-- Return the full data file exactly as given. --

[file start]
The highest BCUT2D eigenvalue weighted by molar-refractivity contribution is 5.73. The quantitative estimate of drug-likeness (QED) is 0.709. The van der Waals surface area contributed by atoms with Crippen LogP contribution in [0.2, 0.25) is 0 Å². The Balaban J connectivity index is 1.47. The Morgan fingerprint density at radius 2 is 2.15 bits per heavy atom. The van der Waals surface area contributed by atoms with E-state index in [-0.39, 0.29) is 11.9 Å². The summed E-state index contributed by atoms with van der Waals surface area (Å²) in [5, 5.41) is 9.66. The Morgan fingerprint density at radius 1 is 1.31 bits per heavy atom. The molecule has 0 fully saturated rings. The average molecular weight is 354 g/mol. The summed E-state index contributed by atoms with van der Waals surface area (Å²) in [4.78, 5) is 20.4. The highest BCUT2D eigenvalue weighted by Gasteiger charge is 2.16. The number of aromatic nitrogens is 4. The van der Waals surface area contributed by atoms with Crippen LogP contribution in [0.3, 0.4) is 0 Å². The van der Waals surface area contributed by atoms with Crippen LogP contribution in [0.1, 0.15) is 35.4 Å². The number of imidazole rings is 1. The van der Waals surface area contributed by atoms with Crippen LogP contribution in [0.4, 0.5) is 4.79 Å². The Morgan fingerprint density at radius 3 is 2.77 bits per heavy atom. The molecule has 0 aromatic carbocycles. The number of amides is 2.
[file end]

The highest BCUT2D eigenvalue weighted by molar-refractivity contribution is 5.73. The quantitative estimate of drug-likeness (QED) is 0.709. The van der Waals surface area contributed by atoms with Crippen LogP contribution in [0.2, 0.25) is 0 Å². The Balaban J connectivity index is 1.47. The Morgan fingerprint density at radius 2 is 2.15 bits per heavy atom. The van der Waals surface area contributed by atoms with E-state index in [-0.39, 0.29) is 11.9 Å². The summed E-state index contributed by atoms with van der Waals surface area (Å²) in [5, 5.41) is 9.66. The Morgan fingerprint density at radius 1 is 1.31 bits per heavy atom. The molecule has 0 fully saturated rings. The average molecular weight is 354 g/mol. The summed E-state index contributed by atoms with van der Waals surface area (Å²) in [4.78, 5) is 20.4. The highest BCUT2D eigenvalue weighted by Gasteiger charge is 2.16. The number of aromatic nitrogens is 4. The van der Waals surface area contributed by atoms with Crippen LogP contribution in [0.3, 0.4) is 0 Å². The van der Waals surface area contributed by atoms with Crippen LogP contribution in [0.1, 0.15) is 35.4 Å². The number of imidazole rings is 1. The van der Waals surface area contributed by atoms with Crippen LogP contribution in [0.4, 0.5) is 4.79 Å². The Morgan fingerprint density at radius 3 is 2.77 bits per heavy atom. The molecule has 0 aromatic carbocycles. The number of amides is 2.